Serious rocket science calls for "static testing" rocket engines (firing them anchored to a test bench and fitted with instrumentation. A static test can accurately determine the motor's thrust, burn time, chamber pressure, and other data that assist in propellant evaluation as well as engine design and engineering. In any case, is better to have a new motor malfunction in a safe test bay than flying high overhead out of control.
Propellant chemists and engineers static test thousands of different formulations to "characterize" propellant performance and improve motor designs. By static testing your own rocket engines before flying them, you'll learn much and better understand how to improve them.
So how do you go about static testing a small rocket motor? First, you need to find or build a safe "test bay" or remote site where the noise, smoke, and possible flying debris of a malfunction won't disturb anyone. The early rocket pioneers at Cal Tech built sandbag bunkers in a remote canyon near Pasadena, and rigged instrument gauges onto simple wooden support frames. They used remote controlled movie cameras to record both the engine operation and the related gauges nearby.
If you're testing smaller rocket motors, you will probably want to measure and record the thrust performance. Jigs and fixtures to measure thrust have been made from simple postal scales (the newer digital models are quite versatile for this application). Sometimes small mirrors are installed, so the video camera can capture events yet be "out of the line of fire" in case a motor fails.
Advanced rocket experimenters use small thrust measuring devices called "load cells," which are connected to simple circuitry and feed into a computer. Load cells come in all sizes, capacities, and levels of precision. You can find load cells to measure a few ounces of thrust, and others capable of measuring thousands of pounds.
Thrust (the amount of "push" the rocket motor is producing, and usually measured in ounces or pounds, or grams or Newtons) is somehow recorded, and from the data you can draw a "thrust curve" of engine performance. The thrust curve shows how the engine thrust rises and falls over the period the propellant is burning. This curve is often the most important single chart used to evaluate engine and propellant performance. (Back in the 1950s and 60s, when the Apollo engines were being developed, static test thrust curves were plotted directly onto paper charts with an electric oscillograph. Before that, Goddard and many other pioneers recorded engine thrust on a piece of smoked glass, with a simply scratch-stylus connected to some kind of transducer.)
Along with burn time (duration of thrust), the next most important thing to measure is combustion chamber pressure. How much pressure is being generated in the motor case? Chamber pressure (usually designated as Pc, or "P-sub-c") for most rockets is a few to several hundred pounds per square inch. Many rocket engines operate at between 300 and 600 psi chamber pressure. And of course, chamber pressure directly relates to engine thrust. All other things being the same, the higher the chamber pressure, the higher the thrust. So it's very useful to plot chamber pressure along with engine thrust.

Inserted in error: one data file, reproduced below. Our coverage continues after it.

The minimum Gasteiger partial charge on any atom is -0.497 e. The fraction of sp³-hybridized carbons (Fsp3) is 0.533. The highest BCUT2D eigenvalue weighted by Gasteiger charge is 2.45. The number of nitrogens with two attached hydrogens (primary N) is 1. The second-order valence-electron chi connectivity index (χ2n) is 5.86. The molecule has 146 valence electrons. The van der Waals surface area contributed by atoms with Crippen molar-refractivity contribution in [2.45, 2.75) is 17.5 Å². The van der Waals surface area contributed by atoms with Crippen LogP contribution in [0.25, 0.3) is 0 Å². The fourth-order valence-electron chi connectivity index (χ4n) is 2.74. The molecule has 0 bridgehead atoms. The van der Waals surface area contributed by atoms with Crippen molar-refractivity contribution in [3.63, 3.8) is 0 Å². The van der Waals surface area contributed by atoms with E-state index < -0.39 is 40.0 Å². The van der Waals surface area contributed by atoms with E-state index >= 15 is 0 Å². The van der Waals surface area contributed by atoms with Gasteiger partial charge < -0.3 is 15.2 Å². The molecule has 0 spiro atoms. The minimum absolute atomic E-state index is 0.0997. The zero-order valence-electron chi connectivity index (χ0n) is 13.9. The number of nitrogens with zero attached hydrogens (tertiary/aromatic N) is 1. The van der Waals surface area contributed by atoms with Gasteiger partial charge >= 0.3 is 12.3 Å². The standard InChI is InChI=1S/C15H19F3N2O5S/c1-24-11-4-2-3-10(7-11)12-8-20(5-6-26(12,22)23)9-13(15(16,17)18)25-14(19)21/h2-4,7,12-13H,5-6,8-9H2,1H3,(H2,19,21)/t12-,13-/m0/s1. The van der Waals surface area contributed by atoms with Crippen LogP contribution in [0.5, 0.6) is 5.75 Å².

Thus many amateur rocket experimenters design at least a simple static test bench, in a remote (safe and legal) location, and fit it with a thrust measuring device and a pressure gauge, along with a video camera to capture data during the firing. After the test, they plot thrust and chamber pressure curves (from ignition to burn-out) of each firing. By studying the spent motor (possibly by dissecting it, or cutting it into sections) along with the static test curves, you can analyze what you've built. This is rocket science, at it's most simple levels.
To get many other ideas on designing and using static test for your own motors, review the devices used by notable rocket pioneers. You'll find a wealth of good information in Robert Goddard's books, as well in How to Design, Build and Test Your Own Small Liquid Rocket Engines, Amateur Guide to Building Rockets, and (the Ft. Sill) Guide to Amateur Rocketry.
The best handbook for static testing small solid propellant rockets (Estes-size and larger) is certainly David Sleeter's excellent text Amateur Rocket Motor Construction. David's new book covers every aspect of static test, including how to build your own simple static test jigs and fixtures.
For a study of large-scale static testing of rocket engines, read the NASA Captive-Fired Testing of Solid Rocket Motors, and the classic Rocketdyne Unit of Instructions for Test Facility Systems. All of these important texts about rocket testing are usually in-stock in our eBay Store.